Sepsis-3: What is the Meaning of a Definition?
Critical Care Medicine August 2016 V.44 N.8 P.1459–1460
Marshall, John C.
Departments of Surgery and Critical Care Medicine, Keenan Research Centre for Biomedical Science of the Li Ka Shing Knowledge Institute, St. Michael’s Hospital, University of Toronto, Toronto, Ontario, Canada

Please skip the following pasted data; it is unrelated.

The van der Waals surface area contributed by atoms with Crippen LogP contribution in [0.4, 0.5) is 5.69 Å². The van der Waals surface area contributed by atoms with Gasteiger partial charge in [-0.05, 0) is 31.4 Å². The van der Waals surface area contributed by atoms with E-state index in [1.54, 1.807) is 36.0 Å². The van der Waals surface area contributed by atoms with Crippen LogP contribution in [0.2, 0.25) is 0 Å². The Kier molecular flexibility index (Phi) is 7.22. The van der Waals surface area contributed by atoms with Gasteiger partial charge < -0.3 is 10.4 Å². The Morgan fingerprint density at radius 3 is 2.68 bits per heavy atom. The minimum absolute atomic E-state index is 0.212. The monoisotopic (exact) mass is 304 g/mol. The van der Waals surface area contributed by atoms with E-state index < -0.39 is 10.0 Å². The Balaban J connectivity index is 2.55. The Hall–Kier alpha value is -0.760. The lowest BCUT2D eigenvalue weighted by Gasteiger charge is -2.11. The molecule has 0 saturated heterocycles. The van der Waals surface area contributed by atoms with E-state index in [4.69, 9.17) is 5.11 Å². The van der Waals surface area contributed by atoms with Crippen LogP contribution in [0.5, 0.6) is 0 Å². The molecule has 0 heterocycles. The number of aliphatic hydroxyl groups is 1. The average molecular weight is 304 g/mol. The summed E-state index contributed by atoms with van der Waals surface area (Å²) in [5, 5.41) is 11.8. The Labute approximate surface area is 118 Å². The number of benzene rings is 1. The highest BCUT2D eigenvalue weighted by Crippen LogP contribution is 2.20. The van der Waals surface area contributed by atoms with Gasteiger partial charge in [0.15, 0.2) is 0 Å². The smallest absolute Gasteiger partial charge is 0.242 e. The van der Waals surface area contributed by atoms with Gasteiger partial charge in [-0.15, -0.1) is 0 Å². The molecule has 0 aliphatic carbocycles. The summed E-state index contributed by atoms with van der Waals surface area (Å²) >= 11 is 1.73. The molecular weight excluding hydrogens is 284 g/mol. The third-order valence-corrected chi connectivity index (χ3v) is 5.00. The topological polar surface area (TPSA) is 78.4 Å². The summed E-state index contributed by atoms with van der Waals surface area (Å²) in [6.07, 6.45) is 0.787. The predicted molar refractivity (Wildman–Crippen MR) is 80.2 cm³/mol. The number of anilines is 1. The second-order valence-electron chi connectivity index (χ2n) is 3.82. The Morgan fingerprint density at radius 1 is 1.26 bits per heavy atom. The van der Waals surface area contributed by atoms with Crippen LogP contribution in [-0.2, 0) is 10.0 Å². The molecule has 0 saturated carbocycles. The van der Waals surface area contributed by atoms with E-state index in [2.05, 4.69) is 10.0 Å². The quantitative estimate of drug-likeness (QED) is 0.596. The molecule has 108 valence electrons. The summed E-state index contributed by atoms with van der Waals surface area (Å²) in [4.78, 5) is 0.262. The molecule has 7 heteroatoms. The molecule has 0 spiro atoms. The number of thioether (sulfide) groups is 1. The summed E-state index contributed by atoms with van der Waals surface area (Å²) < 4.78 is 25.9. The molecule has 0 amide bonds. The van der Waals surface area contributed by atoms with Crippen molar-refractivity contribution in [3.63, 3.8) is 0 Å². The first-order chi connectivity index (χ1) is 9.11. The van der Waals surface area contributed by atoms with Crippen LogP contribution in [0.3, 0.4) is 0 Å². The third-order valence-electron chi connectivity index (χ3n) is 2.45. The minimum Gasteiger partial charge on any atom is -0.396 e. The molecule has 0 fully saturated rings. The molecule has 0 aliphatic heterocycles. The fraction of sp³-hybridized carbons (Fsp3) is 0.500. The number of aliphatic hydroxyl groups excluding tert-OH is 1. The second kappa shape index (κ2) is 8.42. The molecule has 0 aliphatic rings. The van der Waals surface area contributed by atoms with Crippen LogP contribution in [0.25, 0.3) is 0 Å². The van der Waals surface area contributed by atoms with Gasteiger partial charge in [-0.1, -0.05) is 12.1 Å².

The recent publication of Sepsis-3–the latest iteration of an effort to define sepsis–has evoked an impressive response (1). To date it has been viewed more than one million times on the JAMA website, making it one of the most highly accessed articles there in recent years. It has also generated a flurry of commentaries–some supportive, some opposing, and almost all thoughtful (2–4). Indeed recognizing as the original paper did that the new definition is simply the next step in the evolution of a challenging process, the controversy is as important as the Sepsis-3 document in clarifying what has been accomplished and what remains undone.According to the Merriam-Webster Dictionary, a definition is “…an explanation of the meaning of a word…”. Sepsis to the Greeks denoted a range of processes characterized by putrefaction and a foul smell (5). With the identification of the pathogenic role of microorganisms in disease, sepsis has come to take on a meaning related to the consequences of infection. This meaning has changed as our understanding of the biology of infection and the host response has evolved. In the early 1970s, Stedman’s Medical Dictionary defined sepsis as “…the presence of pus-forming organisms in the bloodstream…”, however this definition rapidly became obsolete with the discovery that the adverse sequelae of infection arose through the activation of a host response, rather than as a consequence of the intrinsic toxicity of the microorganism or its products. A new definition was needed. In 1991, a consensus conference of the SCCM and ACCP suggested that sepsis is “…the systemic host response to invasive infection …” (6). Further cognizant of the fact that an identical clinical response could be evoked by non-infectious stimuli, they proposed a neologism, the systemic inflammatory response syndrome (SIRS), to denote the response independent of its cause. Time and reflection rendered this definition inadequate…..
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